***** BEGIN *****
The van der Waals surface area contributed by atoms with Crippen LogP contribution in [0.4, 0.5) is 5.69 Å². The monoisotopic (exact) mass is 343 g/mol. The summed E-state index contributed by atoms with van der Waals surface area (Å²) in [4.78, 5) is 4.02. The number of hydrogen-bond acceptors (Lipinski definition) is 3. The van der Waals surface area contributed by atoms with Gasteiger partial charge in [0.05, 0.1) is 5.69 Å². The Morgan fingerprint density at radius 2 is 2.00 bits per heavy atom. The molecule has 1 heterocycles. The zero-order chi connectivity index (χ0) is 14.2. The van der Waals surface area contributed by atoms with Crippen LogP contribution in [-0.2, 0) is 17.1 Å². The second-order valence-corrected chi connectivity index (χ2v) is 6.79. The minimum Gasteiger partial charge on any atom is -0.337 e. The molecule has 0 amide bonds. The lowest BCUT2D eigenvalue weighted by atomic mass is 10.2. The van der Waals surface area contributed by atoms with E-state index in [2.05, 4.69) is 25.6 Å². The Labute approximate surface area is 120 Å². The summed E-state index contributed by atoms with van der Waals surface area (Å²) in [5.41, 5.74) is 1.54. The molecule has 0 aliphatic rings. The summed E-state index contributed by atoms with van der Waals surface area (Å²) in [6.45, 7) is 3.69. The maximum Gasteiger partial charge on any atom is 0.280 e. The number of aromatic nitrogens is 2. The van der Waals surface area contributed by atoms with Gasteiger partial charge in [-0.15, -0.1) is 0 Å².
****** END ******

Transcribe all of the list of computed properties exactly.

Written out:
The van der Waals surface area contributed by atoms with Crippen LogP contribution in [0.4, 0.5) is 5.69 Å². The monoisotopic (exact) mass is 343 g/mol. The summed E-state index contributed by atoms with van der Waals surface area (Å²) in [4.78, 5) is 4.02. The number of hydrogen-bond acceptors (Lipinski definition) is 3. The van der Waals surface area contributed by atoms with Gasteiger partial charge in [0.05, 0.1) is 5.69 Å². The Morgan fingerprint density at radius 2 is 2.00 bits per heavy atom. The molecule has 1 heterocycles. The zero-order chi connectivity index (χ0) is 14.2. The van der Waals surface area contributed by atoms with Crippen LogP contribution in [-0.2, 0) is 17.1 Å². The second-order valence-corrected chi connectivity index (χ2v) is 6.79. The minimum Gasteiger partial charge on any atom is -0.337 e. The molecule has 0 amide bonds. The lowest BCUT2D eigenvalue weighted by atomic mass is 10.2. The van der Waals surface area contributed by atoms with E-state index in [2.05, 4.69) is 25.6 Å². The Labute approximate surface area is 120 Å². The summed E-state index contributed by atoms with van der Waals surface area (Å²) in [5.41, 5.74) is 1.54. The molecule has 0 aliphatic rings. The summed E-state index contributed by atoms with van der Waals surface area (Å²) in [6.45, 7) is 3.69. The maximum Gasteiger partial charge on any atom is 0.280 e. The number of aromatic nitrogens is 2. The van der Waals surface area contributed by atoms with Gasteiger partial charge in [-0.15, -0.1) is 0 Å².